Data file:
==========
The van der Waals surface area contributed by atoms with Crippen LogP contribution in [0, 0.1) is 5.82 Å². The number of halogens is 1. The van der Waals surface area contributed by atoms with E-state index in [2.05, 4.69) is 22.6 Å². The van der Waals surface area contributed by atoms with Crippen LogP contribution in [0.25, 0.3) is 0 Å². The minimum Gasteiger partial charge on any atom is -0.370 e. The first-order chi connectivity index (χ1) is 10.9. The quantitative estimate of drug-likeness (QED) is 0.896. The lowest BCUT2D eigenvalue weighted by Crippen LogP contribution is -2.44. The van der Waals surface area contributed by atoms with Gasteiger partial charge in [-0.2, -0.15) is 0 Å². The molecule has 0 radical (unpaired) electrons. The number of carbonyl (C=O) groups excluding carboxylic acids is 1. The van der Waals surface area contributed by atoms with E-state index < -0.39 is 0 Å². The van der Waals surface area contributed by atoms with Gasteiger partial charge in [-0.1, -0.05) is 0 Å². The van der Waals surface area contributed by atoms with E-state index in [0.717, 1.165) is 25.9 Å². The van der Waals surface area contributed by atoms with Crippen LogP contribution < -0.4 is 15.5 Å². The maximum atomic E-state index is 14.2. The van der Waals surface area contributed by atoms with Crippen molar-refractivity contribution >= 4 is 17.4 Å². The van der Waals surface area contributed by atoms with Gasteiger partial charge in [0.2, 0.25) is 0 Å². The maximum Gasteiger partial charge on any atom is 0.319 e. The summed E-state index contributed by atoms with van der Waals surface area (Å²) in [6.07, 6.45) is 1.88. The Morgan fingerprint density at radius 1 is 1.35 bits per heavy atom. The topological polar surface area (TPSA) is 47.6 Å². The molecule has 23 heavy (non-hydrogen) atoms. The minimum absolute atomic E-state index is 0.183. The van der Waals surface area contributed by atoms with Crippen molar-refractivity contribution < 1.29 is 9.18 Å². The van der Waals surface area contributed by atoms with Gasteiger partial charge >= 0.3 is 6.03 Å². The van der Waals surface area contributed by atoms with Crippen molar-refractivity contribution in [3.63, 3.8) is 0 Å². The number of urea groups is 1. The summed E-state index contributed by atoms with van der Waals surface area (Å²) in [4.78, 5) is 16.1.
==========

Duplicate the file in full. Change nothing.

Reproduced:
The van der Waals surface area contributed by atoms with Crippen LogP contribution in [0, 0.1) is 5.82 Å². The number of halogens is 1. The van der Waals surface area contributed by atoms with E-state index in [2.05, 4.69) is 22.6 Å². The van der Waals surface area contributed by atoms with Crippen LogP contribution in [0.25, 0.3) is 0 Å². The minimum Gasteiger partial charge on any atom is -0.370 e. The first-order chi connectivity index (χ1) is 10.9. The quantitative estimate of drug-likeness (QED) is 0.896. The lowest BCUT2D eigenvalue weighted by Crippen LogP contribution is -2.44. The van der Waals surface area contributed by atoms with Gasteiger partial charge in [-0.2, -0.15) is 0 Å². The molecule has 0 radical (unpaired) electrons. The number of carbonyl (C=O) groups excluding carboxylic acids is 1. The van der Waals surface area contributed by atoms with E-state index < -0.39 is 0 Å². The van der Waals surface area contributed by atoms with Gasteiger partial charge in [-0.1, -0.05) is 0 Å². The van der Waals surface area contributed by atoms with E-state index in [0.717, 1.165) is 25.9 Å². The van der Waals surface area contributed by atoms with Crippen LogP contribution < -0.4 is 15.5 Å². The maximum atomic E-state index is 14.2. The van der Waals surface area contributed by atoms with Crippen molar-refractivity contribution >= 4 is 17.4 Å². The van der Waals surface area contributed by atoms with Gasteiger partial charge in [0.2, 0.25) is 0 Å². The maximum Gasteiger partial charge on any atom is 0.319 e. The summed E-state index contributed by atoms with van der Waals surface area (Å²) in [6.07, 6.45) is 1.88. The Morgan fingerprint density at radius 1 is 1.35 bits per heavy atom. The topological polar surface area (TPSA) is 47.6 Å². The molecule has 23 heavy (non-hydrogen) atoms. The minimum absolute atomic E-state index is 0.183. The van der Waals surface area contributed by atoms with Crippen molar-refractivity contribution < 1.29 is 9.18 Å². The van der Waals surface area contributed by atoms with Gasteiger partial charge >= 0.3 is 6.03 Å². The van der Waals surface area contributed by atoms with Crippen molar-refractivity contribution in [3.63, 3.8) is 0 Å². The number of urea groups is 1. The summed E-state index contributed by atoms with van der Waals surface area (Å²) in [4.78, 5) is 16.1.